Undisputedly, there is nothing more beautiful in this world than a man voice singing soprano. Which is why I’ve been directing music videos for castratos ever since the unhealthy marriage of film and music. Obviously, the proper place for a castrato is in a choir, but occasionally the rare and fragile albino castrato is born unto the world, and you must seize your chance to make money off of him.
I’m sure you are wondering how I managed to usher this dissertation-worthy video into existence. Well, let me walk you through the process. First of all, I hired a crack team of former thieves to fulfill my elaborate plan to infiltrate the dungeons of the Vienna Boys Choir and steal away Vitas, their prized albino. Yes, it is just as you imagine it– crawling through sewers, voice modification devices and custom contact lenses for foiling security systems, a few tactical explosions and some good old fashioned hacking with an axe. (You cannot tell it from the video, but he actually is missing a hand as a direct result of my overzealous axework– a small price to pay for freedom from his cruel Viennese Choirmaster.) But this was just the beginning. Then I had to teach the boy to walk. Castratos are kept in much the same way as veal calves, except they are sedated after each choir practice in order to keep them from damaging their vocal chords, as they seem predisposed to screaming when you lock them up for the day. Just one of the instincts of their species, I presume.
Vitas was so happy to have been rescued that he wrote the song featured in my video on the day after my brilliantly successful heist. They tell me that he’s saying something like, “I asked myself so many times, ‘For what was I born, have I lived, and grown?… In this world I’m not waiting for anything… If only I could fly away to the clouds where there are no screams…” and so on and so on. As he rocked in the corner of my ocean liner, softly singing to himself, I walked over and told him, “Boy! I think we’ve got a hit!” And then I gave him a shot of Demerol, worked a Klonopil into his gullet. The poor thing had a case of the nerves like I haven’t seen since the time gave Winston Churchill a Jolt Cola.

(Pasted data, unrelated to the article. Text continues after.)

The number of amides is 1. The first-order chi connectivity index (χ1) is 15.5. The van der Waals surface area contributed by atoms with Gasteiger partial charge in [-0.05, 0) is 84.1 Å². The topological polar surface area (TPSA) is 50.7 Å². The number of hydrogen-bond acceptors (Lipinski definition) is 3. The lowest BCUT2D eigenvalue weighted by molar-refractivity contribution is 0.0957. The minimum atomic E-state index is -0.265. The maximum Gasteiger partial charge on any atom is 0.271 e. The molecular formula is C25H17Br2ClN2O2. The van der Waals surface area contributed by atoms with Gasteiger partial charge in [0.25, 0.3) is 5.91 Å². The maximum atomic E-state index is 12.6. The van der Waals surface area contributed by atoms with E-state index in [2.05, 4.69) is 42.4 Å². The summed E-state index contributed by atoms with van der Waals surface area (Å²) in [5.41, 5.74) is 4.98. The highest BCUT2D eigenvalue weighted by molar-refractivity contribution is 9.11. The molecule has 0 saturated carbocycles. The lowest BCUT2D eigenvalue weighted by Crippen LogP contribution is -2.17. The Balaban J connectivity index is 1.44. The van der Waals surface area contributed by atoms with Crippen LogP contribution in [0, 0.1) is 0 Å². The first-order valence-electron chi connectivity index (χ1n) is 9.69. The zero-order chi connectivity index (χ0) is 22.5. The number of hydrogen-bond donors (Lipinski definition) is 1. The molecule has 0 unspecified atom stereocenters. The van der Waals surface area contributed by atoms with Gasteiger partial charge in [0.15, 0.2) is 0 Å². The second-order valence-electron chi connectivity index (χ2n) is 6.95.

Within three weeks, production was underway. I composed the accompaniment, rented a crane, had snow blown in from Canada and Patagonia, and even dyed the albino’s hair with my assistant’s own two hands. As you can see, the walking lessons did not go well. Still, it adds a certain charm and I managed to work his fall in so that you almost can’t tell that it was an accident. In fact, I had a lot of covering to do with this particular shoot. It may appear to you, the viewer, that Vitas merely tumbled to the edge of the bridge, when in fact the silly billy fell right off the thing. And we’d only gotten those few shots of him walking. Well, okay. Maybe my crane bumped him a little bit, but I had no idea that his center of gravity was so off. I was just trying to give him a sort of heavy machinery high five. Ever since this video, I make sure that the castratos are given at least two months of walking practice. But it all worked out in the end, because as luck would have it, I was able to hire a Muppeteer on short notice, fly her in, and she managed to work the poor kid’s face for the close up shots. I spent the next six days slaving away in the editing room getting very little rest and only three meals a day.
That’s the magic of the movies!